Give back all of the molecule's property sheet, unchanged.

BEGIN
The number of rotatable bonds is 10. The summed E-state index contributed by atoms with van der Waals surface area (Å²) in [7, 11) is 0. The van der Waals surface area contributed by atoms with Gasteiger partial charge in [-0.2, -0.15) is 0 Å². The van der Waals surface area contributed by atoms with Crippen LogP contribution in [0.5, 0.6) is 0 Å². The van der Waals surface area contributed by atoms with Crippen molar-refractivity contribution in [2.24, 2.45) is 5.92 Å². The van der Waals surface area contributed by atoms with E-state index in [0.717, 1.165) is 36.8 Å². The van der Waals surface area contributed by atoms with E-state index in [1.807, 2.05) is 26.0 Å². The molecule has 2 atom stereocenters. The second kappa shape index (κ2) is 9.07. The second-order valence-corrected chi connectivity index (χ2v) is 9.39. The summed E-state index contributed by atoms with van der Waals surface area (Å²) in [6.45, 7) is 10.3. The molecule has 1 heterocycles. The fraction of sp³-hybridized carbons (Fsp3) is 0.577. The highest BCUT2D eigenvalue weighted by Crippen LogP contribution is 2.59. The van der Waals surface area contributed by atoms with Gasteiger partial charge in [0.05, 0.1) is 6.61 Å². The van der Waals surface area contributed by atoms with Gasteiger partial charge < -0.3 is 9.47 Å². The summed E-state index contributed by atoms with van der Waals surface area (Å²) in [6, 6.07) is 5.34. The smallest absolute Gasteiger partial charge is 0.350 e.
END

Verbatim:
The number of rotatable bonds is 10. The summed E-state index contributed by atoms with van der Waals surface area (Å²) in [7, 11) is 0. The van der Waals surface area contributed by atoms with Gasteiger partial charge in [-0.2, -0.15) is 0 Å². The van der Waals surface area contributed by atoms with Crippen LogP contribution in [0.5, 0.6) is 0 Å². The van der Waals surface area contributed by atoms with Crippen molar-refractivity contribution in [2.24, 2.45) is 5.92 Å². The van der Waals surface area contributed by atoms with E-state index in [0.717, 1.165) is 36.8 Å². The van der Waals surface area contributed by atoms with E-state index in [1.807, 2.05) is 26.0 Å². The molecule has 2 atom stereocenters. The second kappa shape index (κ2) is 9.07. The second-order valence-corrected chi connectivity index (χ2v) is 9.39. The summed E-state index contributed by atoms with van der Waals surface area (Å²) in [6.45, 7) is 10.3. The molecule has 1 heterocycles. The fraction of sp³-hybridized carbons (Fsp3) is 0.577. The highest BCUT2D eigenvalue weighted by Crippen LogP contribution is 2.59. The van der Waals surface area contributed by atoms with Gasteiger partial charge in [0.05, 0.1) is 6.61 Å². The van der Waals surface area contributed by atoms with Gasteiger partial charge < -0.3 is 9.47 Å². The summed E-state index contributed by atoms with van der Waals surface area (Å²) in [6, 6.07) is 5.34. The smallest absolute Gasteiger partial charge is 0.350 e.